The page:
It’s possible to view a low bandwidth version of the online MSDN Library which is faster and more lightweight than the full version. Check this post from Eric Nelson.
Whilst the traditional technical video is great at hearing about a subject in detail they are usually around an hour in length making it difficult to fit them into a busy schedule. Fortunately these excellent videos on Azure are around 10 minutes, so there’s no excuse not to fit them into your week.
There is a new updated version of the Windows Azure Training Kit available for download (link below):
This release includes the following updates:
- 19 demo scripts that walkthrough several of the services
- 10 presentations covering the entire Azure Services Platform
- 3 additional hands-on labs for Live Services
A selection of the best links for Microsoft Azure information:
- A Windows Azure Developer Starter Guide
- SDK Release Notes (always worth re-reading)
- Gus Perez’s Azure Links
- Deploying a Service on Windows Azure (MSDN)
- Windows Azure Tools for Microsoft Visual Studio (MSDN)
- Diagnose & Fix Azure Dev Storage Service Issues
- Azure Services Developer Centre (MSDN)
- Azure Forum (MSDN)
- Azure Services Training Kit (February Update)
- (Cloud) Computing Tools
- Above The Cloud
The first time the Development Storage service is started up on a machine, an initialization takes place. This was first started on my box when I attempted to debug my first Cloud project in Visual Studio. A successful Initialization should look like this:
However this initialization failed with a generic error suggesting a timeout whilst connecting to the SQL Express database.
Investigation proved it was a database permissions issue and I needed to set Admin Rights to my user (via the SQL Server Express – Surface Area Configuration app) as admin users are not automatically given this permission in SQL Express). Once set the Storage Service could access the database but the installation was corrupt, resulting in a invalid object db.Accounts message on service start-up.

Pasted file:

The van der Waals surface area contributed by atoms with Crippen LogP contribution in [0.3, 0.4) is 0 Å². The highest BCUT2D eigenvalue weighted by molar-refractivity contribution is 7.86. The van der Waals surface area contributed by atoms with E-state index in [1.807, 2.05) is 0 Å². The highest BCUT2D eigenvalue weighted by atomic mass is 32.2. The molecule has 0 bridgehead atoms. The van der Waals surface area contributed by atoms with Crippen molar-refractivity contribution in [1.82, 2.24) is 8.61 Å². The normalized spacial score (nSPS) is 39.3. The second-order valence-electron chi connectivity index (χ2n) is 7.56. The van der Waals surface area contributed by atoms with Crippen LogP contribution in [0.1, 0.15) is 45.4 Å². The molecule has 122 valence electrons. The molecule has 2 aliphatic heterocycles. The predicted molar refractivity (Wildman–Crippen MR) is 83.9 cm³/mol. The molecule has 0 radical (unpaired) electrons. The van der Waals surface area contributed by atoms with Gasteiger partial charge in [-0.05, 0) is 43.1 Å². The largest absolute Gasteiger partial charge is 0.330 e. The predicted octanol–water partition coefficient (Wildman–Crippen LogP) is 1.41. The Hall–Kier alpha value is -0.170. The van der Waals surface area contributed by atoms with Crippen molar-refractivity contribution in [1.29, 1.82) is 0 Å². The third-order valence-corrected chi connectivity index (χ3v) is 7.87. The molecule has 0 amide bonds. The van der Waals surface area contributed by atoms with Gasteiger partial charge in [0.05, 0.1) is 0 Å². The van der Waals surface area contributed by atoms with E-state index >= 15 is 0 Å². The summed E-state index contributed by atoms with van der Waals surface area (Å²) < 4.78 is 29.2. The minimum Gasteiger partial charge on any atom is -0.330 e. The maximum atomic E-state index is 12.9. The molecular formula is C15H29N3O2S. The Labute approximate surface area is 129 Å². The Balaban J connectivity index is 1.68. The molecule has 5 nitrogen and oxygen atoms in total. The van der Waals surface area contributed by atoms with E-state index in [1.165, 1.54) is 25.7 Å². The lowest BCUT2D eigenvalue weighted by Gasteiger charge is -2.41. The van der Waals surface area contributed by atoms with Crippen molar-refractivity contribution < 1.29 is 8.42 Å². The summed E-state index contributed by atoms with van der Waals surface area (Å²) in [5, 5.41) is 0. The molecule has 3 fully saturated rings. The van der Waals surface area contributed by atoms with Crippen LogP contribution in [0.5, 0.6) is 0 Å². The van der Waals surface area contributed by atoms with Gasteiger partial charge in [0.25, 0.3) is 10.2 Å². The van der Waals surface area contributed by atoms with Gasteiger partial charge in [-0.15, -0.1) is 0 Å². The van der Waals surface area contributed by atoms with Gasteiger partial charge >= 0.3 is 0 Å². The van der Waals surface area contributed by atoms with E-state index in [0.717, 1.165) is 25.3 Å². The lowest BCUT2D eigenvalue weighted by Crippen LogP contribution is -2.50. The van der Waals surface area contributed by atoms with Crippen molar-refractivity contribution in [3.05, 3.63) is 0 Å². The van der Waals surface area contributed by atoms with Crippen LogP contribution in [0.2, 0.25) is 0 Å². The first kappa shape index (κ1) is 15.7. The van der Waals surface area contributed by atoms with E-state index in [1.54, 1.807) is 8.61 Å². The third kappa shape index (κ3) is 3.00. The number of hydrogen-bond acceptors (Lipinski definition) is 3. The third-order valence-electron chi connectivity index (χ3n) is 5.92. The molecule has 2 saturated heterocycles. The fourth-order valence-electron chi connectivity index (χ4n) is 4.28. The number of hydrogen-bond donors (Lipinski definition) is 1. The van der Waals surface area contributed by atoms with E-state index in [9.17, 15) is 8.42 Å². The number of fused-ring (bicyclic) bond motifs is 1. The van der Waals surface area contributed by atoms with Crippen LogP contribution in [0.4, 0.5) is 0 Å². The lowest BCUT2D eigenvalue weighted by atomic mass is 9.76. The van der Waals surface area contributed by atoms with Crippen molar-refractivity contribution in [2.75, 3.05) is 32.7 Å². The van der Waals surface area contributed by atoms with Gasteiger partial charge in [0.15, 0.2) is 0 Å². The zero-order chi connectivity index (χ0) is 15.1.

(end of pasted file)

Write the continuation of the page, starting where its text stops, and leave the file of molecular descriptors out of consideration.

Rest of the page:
To resolve this I deleted the DevelopmentStorageDb database and then re-ran the Initialization program, which is found at:
~Program Files\Windows Azure SDK\v1.0\bin\DSInit.exe
This connected to SQL Express and created a fresh database fine.
I recently opened a SCSF project that was having build problems and I found that once the build problems had been corrected the GAT recipes were not working. An error was being reported when I tried to run the Add Module recipe:
Microsoft.Practices.RecipeFramework.RecipeExecutionException: An exception occurred during the binding of reference or execution of recipe CreateBusinessModuleCS. Error was: The following arguments are required and don’t have values: CommonProject. Can’t continue execution..
Evetually I found that the required attrbutes were not set in the Solution file (.sln) so the solution was unaware of the SCSF responsiblities it had. I checked this link…
It details the solution data required (example below), which I confirmed with other SCSF solutions I had.
GlobalSection(ExtensibilityGlobals) = postSolution
RootNamespace = MySolutionName.MyProjectName
CommonProjectGuid = 7432c860-3226-49fa-a9f4-2dd27d1229b8
ShellProjectGuid = 6ee16e85-57a7-4a00-9018-43eca17194cb
I updated the GUIDs to be the ones from my solution (ie the GUID of the Infrastructure.Interface and the Shell projects) and that sorted the problem.
This could be due to a new solution file being checked in by the developer who created the original SCSF project, and not the original Solution file (that was generated by the SCSF).
There is an issue with the 2008 version of the Smart Client Software Factory and Visual Studio 2008 SP1. The guidance recipes don’t work correctly and won’t provide the “Add View” options etc. This is an SP1 issue only. There is a work around but it involves changing the Guidance Package Source code.
The link mentions VB solutions but it is also affecting my C# solution (a VS 2008 SCSF App).